Racing and Bumper Cars: Donald Trump and David Brooks

What is this “America” David Brooks is talking about? Apparently, it’s an imaginary land of equal opportunity, “a capitalist meritocracy,” as Brooks recently claimed in another column. Each individual, or each group, races without interference toward the finish line where one joins the “elite” in living the American Dream. When things go wrong in American culture, “it’s more like bumper cars.” We no longer simply race, but get in each others way.

Mixing his metaphors, Brooks has Jeb Bush “swimming upstream,” though Hillary Clinton may win her race “through sheer determination” even though “she’s not a natural fit for this moment,” whatever that means. These two, and Joe Biden, are people who, by implication, are the best sort of Americans, those who run the race fairly, keeping inside the lines, starting when the gun goes off.

Not like Bernie Sanders who, in his bumper-car, “is swimming with the tide.” Or Donald Trump, “a narcissist who thinks he can solve every problem.”

What’s strange about today’s Brooks column is that Brooks’ criticism of Trump could be criticism of himself. He writes, “In the Trump mind the world is not divided into right and left. Instead there are winners and losers.” He ends the column, in fact, with an unintentional statement of his (unadmitted) affinity for Trump, who he sees as “deeply rooted in the currents of our time.”

Though he clearly wishes to see a Very Serious Person such as Bush or Clinton as president, Brooks can’t help himself: Whether he admits it or not, he loves Trump. In his column on meritocracy, he says it “encourages people to be self-sufficient—masters of their own fate…. The basic logic of the capitalist meritocracy is that you get what you pay for, that you earn what you deserve.” This is the logic of Donald Trump and the genesis of his narcissism. Trump is, in other words, the perfect exemplar of the type of society Brooks yearns for.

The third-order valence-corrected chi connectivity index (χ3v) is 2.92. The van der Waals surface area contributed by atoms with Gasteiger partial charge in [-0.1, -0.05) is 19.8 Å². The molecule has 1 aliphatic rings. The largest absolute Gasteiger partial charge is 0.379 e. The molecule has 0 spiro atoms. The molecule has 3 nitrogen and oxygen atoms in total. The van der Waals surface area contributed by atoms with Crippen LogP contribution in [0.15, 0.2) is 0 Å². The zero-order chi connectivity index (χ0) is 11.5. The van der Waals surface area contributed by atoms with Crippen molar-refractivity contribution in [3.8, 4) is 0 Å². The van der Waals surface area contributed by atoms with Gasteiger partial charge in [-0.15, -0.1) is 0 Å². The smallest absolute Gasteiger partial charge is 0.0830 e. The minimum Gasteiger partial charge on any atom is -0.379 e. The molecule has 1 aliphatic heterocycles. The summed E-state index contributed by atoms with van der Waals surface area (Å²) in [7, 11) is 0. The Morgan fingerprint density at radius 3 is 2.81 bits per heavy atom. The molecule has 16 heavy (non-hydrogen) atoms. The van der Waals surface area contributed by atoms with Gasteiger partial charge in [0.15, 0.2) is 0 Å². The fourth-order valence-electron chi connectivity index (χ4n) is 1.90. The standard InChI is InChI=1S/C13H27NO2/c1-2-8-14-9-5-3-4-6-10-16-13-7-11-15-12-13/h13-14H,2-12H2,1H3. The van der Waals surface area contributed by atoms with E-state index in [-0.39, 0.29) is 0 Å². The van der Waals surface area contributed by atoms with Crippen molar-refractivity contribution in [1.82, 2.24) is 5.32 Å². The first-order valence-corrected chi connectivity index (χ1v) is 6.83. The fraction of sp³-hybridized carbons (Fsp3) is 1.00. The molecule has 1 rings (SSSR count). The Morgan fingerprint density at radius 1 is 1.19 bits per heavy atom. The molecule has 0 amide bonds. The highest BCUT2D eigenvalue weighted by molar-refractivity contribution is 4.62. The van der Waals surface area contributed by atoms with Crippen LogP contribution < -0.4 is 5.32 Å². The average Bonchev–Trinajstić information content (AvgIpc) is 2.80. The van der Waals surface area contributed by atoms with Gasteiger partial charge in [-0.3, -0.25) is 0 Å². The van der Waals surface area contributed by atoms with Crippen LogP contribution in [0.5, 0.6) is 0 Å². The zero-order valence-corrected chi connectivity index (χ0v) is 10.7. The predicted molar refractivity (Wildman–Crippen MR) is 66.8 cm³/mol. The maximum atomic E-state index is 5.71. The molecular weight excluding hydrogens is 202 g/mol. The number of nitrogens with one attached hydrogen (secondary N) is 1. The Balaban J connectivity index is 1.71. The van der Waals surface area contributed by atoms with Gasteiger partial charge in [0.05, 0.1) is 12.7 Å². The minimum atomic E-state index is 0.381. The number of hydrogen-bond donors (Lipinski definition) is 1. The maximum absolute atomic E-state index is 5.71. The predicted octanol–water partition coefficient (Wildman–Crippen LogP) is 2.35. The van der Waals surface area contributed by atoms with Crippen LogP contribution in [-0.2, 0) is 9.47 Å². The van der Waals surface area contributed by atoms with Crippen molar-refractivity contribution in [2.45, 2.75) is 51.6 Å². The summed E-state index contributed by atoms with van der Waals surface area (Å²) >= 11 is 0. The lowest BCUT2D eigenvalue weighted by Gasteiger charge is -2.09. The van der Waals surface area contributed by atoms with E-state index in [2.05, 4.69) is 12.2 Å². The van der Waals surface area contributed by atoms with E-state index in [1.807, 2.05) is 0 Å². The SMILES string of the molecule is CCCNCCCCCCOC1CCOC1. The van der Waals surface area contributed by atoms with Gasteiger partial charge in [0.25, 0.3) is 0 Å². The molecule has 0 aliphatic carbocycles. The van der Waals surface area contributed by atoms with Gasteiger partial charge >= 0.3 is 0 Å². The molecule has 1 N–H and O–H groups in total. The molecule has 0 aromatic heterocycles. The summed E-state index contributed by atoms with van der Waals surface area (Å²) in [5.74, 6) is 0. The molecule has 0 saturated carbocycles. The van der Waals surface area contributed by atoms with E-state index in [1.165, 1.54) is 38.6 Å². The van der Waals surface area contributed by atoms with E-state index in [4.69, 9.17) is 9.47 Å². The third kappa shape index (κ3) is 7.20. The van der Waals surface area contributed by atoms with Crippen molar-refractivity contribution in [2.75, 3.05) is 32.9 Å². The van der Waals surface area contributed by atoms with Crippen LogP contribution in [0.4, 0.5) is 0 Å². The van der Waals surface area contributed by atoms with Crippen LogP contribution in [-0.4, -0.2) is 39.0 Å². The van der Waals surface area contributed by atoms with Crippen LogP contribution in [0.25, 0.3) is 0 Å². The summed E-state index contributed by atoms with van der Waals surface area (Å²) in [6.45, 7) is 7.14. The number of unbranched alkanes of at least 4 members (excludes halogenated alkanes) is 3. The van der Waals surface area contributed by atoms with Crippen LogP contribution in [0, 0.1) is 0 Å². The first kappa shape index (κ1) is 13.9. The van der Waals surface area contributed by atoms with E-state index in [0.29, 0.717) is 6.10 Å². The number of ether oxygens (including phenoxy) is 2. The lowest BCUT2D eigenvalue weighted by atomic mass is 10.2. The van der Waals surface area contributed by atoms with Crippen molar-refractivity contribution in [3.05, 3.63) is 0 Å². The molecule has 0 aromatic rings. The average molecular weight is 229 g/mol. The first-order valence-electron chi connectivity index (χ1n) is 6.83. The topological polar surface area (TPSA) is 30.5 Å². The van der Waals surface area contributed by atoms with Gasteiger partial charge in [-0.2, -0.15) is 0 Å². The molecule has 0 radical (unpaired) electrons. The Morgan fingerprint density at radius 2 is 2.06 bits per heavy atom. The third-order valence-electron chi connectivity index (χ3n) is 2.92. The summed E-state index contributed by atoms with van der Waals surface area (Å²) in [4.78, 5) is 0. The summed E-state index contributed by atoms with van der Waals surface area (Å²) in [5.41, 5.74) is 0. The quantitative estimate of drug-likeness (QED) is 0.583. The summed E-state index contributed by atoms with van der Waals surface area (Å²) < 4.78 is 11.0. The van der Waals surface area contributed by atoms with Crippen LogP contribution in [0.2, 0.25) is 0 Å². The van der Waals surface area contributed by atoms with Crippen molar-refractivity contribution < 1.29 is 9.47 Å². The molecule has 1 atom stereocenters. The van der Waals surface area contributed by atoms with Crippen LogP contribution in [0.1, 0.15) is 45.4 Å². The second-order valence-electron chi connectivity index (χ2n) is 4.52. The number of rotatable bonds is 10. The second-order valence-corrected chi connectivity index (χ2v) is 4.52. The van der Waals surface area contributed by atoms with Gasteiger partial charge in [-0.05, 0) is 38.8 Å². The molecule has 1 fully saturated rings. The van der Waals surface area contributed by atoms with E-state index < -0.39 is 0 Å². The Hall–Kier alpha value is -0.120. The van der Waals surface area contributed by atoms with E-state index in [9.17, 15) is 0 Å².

Like all of those Very Serious People who have been calling wrong the arc of the Trump campaign, Brooks writes that Trump “won’t be president.” I’m not so sure.

It would not surprise me to see Trump wrest the Republican nomination from the “deep” field of candidates. To go back to Brooks’ “rows of racers” metaphor, Trump showed up on a motorcycle while all of the others are on foot. He’s not in a bumper car, for he doesn’t care to meander around a track. He’ll kick someone else out of the way, certainly, but his eye is on the goal line and the race is a straight dash.

What the Very Serious People don’t understand (though Brooks should… he even writes it) is that Trump is in the game to win and that he doesn’t give a damn about the rules of decorum during the race. Trump must laugh every time he reads that he can’t win. He can, and there’s a good chance that he will.

And not just the nomination.

When (and if… I think there’s a good chance he will, but it is no certainty) Trump wins the nomination, the Very Serious People in the Republican Party are going to fall in line behind him. Among those will be David Brooks, who will probably breathe a sigh of relief, finally able to let his own “inner Trump” out and join in the fun.

We’re facing an extremely dangerous situation, here. If the Republicans can’t stop Trump (and, frankly, I don’t think many of them want to: they’re the one’s really in the bumper cars), the Democrats won’t be able to, either. Over the past generation, the Republicans have so stacked the electoral deck in the United States in their favor that it’s extremely hard for anyone to beat them in the Electoral College. The addition of Trump demagoguery to the mix they have created makes his candidacy particularly potent, much more so than anything even their Tea Party members can offer. They will have to fall in behind him or fall away—and there’s no other place for even those (unlike Brooks) who really can’t stand Trump to go.

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